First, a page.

Black History Month: Black Artists Talk About Their Black Influences and Inspirations

February is Black History Month and American Songwriter wanted to reach out to some of our favorite Black songwriters and musicians to ask them about their career influences when it comes to Black artists who have helped them along the way or even inspired them from afar.

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Below you will see stories and responses from acclaimed musicians like Leon Bridges, Christone “Kingfish” Ingram, Malina Moye, Big Freedia, and many more. So, without further ado, let’s dive into some living breathing musical history and see who these artists look to for musical, spiritual, and communal guidance.

Tank (of Tank and the Bangas): “Growing up all I heard was how my daddy sounded just like Stevie Wonder. The only thing that I had to test that theory was an old wedding tape from the ’80s where I heard him belt out the wrong lyrics to Stevie’s ‘Keep Our Love Alive.’

“Stevie has been a staple in my life ever since my dad passed away. Stevie’s records make me feel closer to him and they give me a look into what he envisioned through his lyrics. He is a master of weaving stories through his melodies, lyrics, voice, and piano, I literally feel lucky that I was able to love him and his music so long. I can truly say that I was a child of one of the best eras in music when the world created Stevie Wonder, and how wonderful it is.”

Leon Bridges: “Anyone who knows me knows that I am obsessed with Ginuwine. As a young adult growing up in the early ’00s, I scanned the radio and BET for Ginuwine songs. There are so many things about Ginuwine—his creative lyrics, his solid voice, his choreography, his wild videos. Ginuwine was just always doing his own thing and so confidently. When you think about it, he was really ahead of his time. The broom dance alone should be canonized in every dance school. Ginuwine’s songs are part of my life memories and I appreciate him inspiring me.”

Malina Moye: “I think there were many incredible artists who paved the way and were the blueprint for so many of us today. For me, Prince did just that. He broke boundaries musically. He took risks in fashion, was an entrepreneur, incredible entertainer, brilliant guitarist, and a fearless trailblazer. When I performed for the Rock and Roll Hall of Fame tribute concert honoring our legend Chuck Berry, I saw the influence and musical lineage of Sister Rosetta Tharpe before him, then down to Jimi Hendrix, to Sly and the Family Stone, Graham Central Station, Parliament Funkadelics, to Prince, down to myself and many other artists. Being our authentic selves is our expression of freedom and it gives others courage to do the same.”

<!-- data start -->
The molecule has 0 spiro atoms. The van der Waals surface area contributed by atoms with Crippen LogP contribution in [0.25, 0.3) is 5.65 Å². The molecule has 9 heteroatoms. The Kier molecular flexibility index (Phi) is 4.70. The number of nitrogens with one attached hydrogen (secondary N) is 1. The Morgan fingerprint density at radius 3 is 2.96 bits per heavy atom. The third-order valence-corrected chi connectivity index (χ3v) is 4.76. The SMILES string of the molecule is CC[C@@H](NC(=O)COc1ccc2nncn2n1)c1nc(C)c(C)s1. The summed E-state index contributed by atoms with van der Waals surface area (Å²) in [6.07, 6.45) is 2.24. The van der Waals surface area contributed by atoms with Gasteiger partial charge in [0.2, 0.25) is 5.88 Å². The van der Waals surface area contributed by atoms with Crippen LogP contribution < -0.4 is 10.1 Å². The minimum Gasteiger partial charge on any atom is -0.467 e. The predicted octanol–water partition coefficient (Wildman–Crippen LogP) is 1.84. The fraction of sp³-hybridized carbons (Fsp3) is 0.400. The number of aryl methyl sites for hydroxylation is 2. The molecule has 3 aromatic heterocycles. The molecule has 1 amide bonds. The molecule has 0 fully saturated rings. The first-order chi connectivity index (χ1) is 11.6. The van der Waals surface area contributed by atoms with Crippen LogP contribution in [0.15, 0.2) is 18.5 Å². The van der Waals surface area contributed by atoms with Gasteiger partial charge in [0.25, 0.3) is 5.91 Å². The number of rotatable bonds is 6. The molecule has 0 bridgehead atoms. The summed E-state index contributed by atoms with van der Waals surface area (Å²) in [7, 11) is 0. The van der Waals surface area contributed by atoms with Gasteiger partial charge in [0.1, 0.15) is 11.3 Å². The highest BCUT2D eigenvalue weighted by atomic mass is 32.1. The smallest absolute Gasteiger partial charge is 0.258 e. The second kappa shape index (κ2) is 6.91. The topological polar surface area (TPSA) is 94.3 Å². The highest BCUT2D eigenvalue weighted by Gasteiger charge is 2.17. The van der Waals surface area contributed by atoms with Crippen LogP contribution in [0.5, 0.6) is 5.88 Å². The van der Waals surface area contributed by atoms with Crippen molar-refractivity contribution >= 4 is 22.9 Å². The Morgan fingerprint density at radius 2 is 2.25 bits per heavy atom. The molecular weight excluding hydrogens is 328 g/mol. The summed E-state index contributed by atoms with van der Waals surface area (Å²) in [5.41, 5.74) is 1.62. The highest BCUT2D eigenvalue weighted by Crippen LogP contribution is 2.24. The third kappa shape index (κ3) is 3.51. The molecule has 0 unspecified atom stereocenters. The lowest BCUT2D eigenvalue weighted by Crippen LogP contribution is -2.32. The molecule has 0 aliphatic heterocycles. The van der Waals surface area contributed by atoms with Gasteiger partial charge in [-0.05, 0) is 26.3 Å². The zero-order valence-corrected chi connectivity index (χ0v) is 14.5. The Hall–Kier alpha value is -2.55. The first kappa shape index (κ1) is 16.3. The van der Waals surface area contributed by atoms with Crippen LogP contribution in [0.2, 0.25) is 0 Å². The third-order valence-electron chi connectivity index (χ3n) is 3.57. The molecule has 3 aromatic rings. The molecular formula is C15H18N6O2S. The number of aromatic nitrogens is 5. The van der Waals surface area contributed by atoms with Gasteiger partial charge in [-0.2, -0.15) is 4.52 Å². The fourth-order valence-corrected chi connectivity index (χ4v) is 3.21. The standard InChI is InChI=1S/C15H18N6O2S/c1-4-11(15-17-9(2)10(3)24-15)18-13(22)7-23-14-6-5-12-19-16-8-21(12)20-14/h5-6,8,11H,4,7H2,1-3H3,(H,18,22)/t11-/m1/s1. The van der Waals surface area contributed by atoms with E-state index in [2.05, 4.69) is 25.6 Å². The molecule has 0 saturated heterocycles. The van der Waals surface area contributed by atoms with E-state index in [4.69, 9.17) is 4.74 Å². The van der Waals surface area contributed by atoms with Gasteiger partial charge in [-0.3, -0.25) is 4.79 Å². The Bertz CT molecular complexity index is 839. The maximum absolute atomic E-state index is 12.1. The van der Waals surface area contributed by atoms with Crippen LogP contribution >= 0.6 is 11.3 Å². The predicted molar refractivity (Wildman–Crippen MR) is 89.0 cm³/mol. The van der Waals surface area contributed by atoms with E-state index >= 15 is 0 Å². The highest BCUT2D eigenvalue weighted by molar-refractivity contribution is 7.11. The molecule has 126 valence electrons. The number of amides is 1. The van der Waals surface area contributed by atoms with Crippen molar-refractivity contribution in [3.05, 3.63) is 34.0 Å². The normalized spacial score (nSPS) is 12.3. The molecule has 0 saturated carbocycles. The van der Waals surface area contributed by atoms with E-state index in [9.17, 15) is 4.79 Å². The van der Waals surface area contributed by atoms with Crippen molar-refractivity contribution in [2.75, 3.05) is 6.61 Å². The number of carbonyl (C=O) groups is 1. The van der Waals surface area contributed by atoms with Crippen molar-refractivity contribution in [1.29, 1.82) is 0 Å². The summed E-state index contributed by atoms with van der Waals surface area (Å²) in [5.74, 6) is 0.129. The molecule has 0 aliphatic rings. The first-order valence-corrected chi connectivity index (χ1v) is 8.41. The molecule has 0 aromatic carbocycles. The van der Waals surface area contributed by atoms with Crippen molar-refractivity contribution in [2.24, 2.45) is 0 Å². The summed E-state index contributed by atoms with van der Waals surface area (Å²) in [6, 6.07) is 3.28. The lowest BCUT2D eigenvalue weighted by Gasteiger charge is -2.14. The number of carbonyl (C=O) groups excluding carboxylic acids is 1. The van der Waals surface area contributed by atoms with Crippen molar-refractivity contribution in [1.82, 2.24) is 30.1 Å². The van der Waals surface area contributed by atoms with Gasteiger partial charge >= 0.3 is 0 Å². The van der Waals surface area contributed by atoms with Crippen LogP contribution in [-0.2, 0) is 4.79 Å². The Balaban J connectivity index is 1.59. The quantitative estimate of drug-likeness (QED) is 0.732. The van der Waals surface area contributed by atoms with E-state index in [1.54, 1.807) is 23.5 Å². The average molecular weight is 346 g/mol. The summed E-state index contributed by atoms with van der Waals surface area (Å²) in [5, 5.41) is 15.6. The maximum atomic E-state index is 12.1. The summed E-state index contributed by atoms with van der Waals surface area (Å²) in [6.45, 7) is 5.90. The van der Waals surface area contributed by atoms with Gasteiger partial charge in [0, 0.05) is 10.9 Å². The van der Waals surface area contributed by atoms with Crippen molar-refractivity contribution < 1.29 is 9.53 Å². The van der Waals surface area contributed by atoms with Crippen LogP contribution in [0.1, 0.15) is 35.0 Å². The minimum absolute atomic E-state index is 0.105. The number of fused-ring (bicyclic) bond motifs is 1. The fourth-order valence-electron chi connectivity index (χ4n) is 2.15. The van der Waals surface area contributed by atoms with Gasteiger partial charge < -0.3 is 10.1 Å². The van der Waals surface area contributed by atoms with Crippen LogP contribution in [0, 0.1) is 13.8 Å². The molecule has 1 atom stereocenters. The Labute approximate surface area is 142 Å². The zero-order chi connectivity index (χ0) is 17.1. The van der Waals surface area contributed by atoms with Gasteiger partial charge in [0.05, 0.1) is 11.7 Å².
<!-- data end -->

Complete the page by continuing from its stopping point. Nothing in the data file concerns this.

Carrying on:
Ayron Jones: “For me, when I think of Black Americans that have had the greatest impact on my music career, I think of two people. In 2010 I got the opportunity to join Janelle Monae’s Wondaland camp on my very first tour. It was the first time I’d ever been surrounded by Black creatives operating at the highest level of the music industry. Everyone in that camp left a lasting impression but Janelle’s power and artistry left stood out above the rest. She was my reason for pursuing a career as a solo artist.

“The other person that was enormously influential was Sir Mix A Lot. In 2012, I was playing at a dive bar in Seattle’s University district when Mix walked in. He was so impressed that he offered to produce my first indie record. Creating, and then later dropping, that record was the single most important moment of my life. Mix A Lot became a big mentor, constantly sharing stories of his experiences as a recording artist, growing up in Seattle, and teaching me what I needed to know to be signed by a major label. To this day I think of him as my big brother, he’s the person I call when I need guidance, whether it be in the industry or personal, he is there today as he was from day one. 

“These two people defined what it meant to be a Black artist for me. Exuding excellence, intelligence, and creativity set me on the path I’m on today. I am forever grateful for my experiences with them.”